Appropriate Amounts of Exercise for Your Dog’s Age
Dogs are a great companion for walks, runs, swims, and any number of aerobic activities, but it should be noted that they vary in their capacity for exercise levels depending on breed, personality, and age. The least obvious of these is age. As a dog gets older, their ability to exercise varies at every stage of their lives. Similar to humans, over or under exercising will have health defects on dogs of all ages, so keep in mind the following information as your dog progresses through his or her life.
PUPPIES AND YOUNG DOGS
These are the most energetic dogs and need the most attention or activity, but a common misconception is to assume that they need extensive and exhausting exercise. Puppies and young dogs are growing, so although their energy level is high, over exercising in formative years can lead to pain, joint problems down the road, or at the very least an exhausted puppy. The best activities for puppies are to play fetch or tug of war with them to keep them moving and excited but not exhaust them. Extremely long hikes or runs may put unnecessary pressure on their joints during their growing years. Moreover, under exercising a puppy is a bad experience for both the dog and its owner. Not only will a puppy without attention be sad and lonely, but also it can lead to health issues as dogs become overweight or weak from lack of exercise. Finally, an under exercised puppy will get quite restless and quite possibly destructive in your home if left without someone to play with, so it’s better for everyone to provide a young dog with adequate play time.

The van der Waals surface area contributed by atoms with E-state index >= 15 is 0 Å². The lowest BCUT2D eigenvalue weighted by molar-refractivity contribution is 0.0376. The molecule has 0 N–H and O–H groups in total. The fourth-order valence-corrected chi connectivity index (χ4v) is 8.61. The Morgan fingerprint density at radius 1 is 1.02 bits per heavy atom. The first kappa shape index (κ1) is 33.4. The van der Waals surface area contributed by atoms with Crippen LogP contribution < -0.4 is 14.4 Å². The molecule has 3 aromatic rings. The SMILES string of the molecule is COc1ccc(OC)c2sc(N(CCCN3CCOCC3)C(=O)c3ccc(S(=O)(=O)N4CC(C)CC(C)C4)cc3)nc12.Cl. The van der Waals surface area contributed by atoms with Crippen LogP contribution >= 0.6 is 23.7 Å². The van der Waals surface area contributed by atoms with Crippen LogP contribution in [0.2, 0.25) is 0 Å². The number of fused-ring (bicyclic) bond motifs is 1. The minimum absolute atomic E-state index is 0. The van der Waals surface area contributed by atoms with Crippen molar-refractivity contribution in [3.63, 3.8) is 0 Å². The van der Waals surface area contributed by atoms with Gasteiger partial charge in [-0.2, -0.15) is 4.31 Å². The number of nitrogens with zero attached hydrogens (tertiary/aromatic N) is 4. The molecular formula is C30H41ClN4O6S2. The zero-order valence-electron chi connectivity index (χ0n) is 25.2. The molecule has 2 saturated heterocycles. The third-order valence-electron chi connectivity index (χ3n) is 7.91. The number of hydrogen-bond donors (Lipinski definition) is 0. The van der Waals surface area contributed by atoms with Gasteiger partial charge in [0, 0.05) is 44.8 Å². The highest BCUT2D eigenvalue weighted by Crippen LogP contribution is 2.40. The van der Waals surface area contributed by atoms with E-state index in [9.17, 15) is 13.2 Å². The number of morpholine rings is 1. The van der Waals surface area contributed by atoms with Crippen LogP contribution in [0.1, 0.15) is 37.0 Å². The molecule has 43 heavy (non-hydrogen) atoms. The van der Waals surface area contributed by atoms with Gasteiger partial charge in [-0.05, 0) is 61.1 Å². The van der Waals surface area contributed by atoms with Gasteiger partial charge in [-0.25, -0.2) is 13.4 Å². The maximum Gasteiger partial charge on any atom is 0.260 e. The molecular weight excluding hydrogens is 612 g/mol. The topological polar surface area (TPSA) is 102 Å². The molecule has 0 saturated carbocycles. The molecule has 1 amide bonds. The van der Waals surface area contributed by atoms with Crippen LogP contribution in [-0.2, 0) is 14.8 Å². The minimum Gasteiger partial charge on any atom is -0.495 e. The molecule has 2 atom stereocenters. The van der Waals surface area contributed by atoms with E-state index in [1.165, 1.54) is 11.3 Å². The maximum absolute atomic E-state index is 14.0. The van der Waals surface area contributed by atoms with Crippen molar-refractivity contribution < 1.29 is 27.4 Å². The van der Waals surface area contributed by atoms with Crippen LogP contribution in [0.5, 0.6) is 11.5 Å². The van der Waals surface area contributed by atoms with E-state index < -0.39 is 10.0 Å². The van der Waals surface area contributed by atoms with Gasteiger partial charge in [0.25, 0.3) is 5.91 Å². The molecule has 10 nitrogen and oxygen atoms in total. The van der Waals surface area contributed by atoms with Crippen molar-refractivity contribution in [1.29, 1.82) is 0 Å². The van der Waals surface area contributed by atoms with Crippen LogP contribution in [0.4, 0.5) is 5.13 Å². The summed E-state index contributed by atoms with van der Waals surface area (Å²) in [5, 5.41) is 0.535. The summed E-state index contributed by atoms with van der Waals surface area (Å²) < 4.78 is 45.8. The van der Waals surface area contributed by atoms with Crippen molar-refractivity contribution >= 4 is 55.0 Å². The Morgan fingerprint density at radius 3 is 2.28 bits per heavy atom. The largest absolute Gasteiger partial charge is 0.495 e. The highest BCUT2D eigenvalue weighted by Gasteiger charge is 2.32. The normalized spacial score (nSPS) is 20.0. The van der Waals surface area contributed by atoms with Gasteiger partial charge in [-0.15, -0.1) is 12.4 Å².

Many breeds of adult dogs can handle more exercise than their humans, as this is the range from about 4-8 years when dogs are fully grown and still have young bodies and full energy. These dogs should be given the most exercise relative to their breeds. This can include long hikes, runs, or whatever fits with your lifestyle. It is difficult to recommend exactly what to do with your adult dog as their main limitations are specific to their breed, so all that should be considered is their specific restrictions. Keep in mind your dog’s personality and limitations and tire them out!
When a dog approaches its later years, many physical complications increase in prevalence. Their joints are especially prone to wear and tear and this should be accounted for. With that being said, old dogs are still dogs. They want to explore and run around, and don’t know how to limit themselves so the onus is on the owner to control this. Frequent, short walks are great for older dogs as it keeps them mobile and frequently stimulates their minds. An awesome idea for those with senior dogs is to take them swimming more often as they leave their prime years behind. Swimming is great exercise, is fun for most dogs, and has little to no negative impact on their joints. Keep your senior dog active but avoid big hills and long walks or runs to keep them happy and healthy for as long as you can.